The Ocean Health Index (OHI) today announced its 5th annual global ocean health assessment score, 71 out of a possible 100. While the 2016 global score remains the same as the past three years, results across individual elements and regions have shifted. With five years of global assessments, the OHI scientists at NCEAS and Conservation International have begun to identify potential trends in ocean health.
"What is really exciting about having several years of assessment done is we can start to see where and by how much scores are changing year to year, and begin to understand the causes and consequences of those changes."
--Ben Halpern, NCEAS Director & Chief Scientist for the Ocean Health Index
For instance, the “Livelihoods & Economies” score increased rapidly between 2012 and 2013, which may reflect recovery from the 2008 recession. The protection of unique and special places has increased half a point every year, likely due to more marine protected areas. Meanwhile, consistently low scores for Food Provision (54) and Natural Products (48) indicate that many regions continue to harvest unsustainably.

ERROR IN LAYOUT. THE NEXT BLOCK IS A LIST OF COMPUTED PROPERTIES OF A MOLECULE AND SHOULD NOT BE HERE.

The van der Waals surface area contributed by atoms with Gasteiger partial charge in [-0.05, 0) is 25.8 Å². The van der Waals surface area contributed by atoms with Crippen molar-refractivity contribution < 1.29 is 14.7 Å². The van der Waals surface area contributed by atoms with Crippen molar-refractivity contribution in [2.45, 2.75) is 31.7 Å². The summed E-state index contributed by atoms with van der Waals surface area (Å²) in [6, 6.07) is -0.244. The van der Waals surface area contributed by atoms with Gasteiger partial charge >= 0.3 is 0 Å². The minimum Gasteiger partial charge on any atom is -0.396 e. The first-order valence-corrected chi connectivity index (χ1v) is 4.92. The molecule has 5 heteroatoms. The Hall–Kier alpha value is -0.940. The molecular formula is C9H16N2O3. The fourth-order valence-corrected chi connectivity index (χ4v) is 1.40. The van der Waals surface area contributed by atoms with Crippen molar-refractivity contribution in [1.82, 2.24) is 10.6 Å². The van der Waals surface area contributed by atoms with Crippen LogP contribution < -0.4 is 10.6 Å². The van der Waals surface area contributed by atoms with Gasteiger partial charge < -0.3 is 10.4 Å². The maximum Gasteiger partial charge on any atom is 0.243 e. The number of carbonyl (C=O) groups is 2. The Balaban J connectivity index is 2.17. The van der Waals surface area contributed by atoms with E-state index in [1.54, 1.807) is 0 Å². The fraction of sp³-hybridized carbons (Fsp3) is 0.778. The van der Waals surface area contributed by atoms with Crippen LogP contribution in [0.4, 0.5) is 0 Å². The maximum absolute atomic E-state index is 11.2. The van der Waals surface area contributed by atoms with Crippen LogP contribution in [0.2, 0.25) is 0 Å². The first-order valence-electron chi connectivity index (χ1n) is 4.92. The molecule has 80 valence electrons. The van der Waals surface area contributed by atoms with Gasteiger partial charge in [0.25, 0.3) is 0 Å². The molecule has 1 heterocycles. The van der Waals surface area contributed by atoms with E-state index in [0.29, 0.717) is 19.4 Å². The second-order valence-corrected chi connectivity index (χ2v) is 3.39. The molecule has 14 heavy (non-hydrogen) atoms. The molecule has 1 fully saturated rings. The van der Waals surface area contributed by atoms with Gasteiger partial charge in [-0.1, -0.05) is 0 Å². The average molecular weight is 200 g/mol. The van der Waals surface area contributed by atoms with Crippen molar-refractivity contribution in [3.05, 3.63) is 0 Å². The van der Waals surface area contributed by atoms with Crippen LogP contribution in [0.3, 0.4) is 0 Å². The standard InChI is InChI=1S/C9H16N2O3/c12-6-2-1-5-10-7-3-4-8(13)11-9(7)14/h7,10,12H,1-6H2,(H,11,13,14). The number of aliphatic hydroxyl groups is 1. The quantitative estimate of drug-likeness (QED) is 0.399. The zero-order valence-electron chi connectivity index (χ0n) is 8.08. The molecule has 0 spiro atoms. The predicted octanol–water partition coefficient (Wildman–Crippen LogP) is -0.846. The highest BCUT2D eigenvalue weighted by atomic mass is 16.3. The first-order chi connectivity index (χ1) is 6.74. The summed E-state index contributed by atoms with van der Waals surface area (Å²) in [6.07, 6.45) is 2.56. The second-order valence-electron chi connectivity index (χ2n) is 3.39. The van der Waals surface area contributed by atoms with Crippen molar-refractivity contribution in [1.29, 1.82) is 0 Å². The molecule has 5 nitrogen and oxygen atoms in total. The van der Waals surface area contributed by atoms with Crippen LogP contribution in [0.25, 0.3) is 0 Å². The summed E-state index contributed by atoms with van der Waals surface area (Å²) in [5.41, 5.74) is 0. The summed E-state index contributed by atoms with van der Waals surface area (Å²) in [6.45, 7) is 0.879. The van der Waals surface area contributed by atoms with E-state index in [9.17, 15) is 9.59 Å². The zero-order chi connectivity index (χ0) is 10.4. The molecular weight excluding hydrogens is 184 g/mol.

By providing an annual comprehensive assessment of global ocean health, the OHI offers all coastal countries a starting place to compare the biological, physical, economic and social elements of ocean health, assess the status of their marine resources, and implement ecosystem-based approaches to management. In the last year, the team has also launched OHI-Science.org, which provides tools and instruction to any academic or government group interested in conducting their own, more localized OHI+ assessment.